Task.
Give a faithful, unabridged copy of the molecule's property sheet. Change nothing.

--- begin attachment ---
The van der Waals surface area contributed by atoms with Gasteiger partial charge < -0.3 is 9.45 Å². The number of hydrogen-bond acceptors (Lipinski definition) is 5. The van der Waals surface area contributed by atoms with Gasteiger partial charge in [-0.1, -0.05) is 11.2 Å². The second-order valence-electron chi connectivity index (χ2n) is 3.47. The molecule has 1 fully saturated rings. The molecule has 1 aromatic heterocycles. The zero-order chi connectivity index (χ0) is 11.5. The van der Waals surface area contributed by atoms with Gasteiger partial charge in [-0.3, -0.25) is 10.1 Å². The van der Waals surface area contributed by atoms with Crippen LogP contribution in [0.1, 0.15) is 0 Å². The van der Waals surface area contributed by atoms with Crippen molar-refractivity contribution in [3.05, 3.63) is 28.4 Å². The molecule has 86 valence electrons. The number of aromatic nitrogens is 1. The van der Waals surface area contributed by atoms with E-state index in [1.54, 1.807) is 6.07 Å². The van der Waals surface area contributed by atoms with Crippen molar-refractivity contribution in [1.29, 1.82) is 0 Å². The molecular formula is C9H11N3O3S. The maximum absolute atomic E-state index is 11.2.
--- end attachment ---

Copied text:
The van der Waals surface area contributed by atoms with Gasteiger partial charge < -0.3 is 9.45 Å². The number of hydrogen-bond acceptors (Lipinski definition) is 5. The van der Waals surface area contributed by atoms with Gasteiger partial charge in [-0.1, -0.05) is 11.2 Å². The second-order valence-electron chi connectivity index (χ2n) is 3.47. The molecule has 1 fully saturated rings. The molecule has 1 aromatic heterocycles. The zero-order chi connectivity index (χ0) is 11.5. The van der Waals surface area contributed by atoms with Gasteiger partial charge in [-0.3, -0.25) is 10.1 Å². The van der Waals surface area contributed by atoms with Crippen LogP contribution in [0.1, 0.15) is 0 Å². The van der Waals surface area contributed by atoms with Crippen molar-refractivity contribution in [3.05, 3.63) is 28.4 Å². The molecule has 86 valence electrons. The number of aromatic nitrogens is 1. The van der Waals surface area contributed by atoms with E-state index in [1.54, 1.807) is 6.07 Å². The van der Waals surface area contributed by atoms with Crippen molar-refractivity contribution in [1.29, 1.82) is 0 Å². The molecular formula is C9H11N3O3S. The maximum absolute atomic E-state index is 11.2.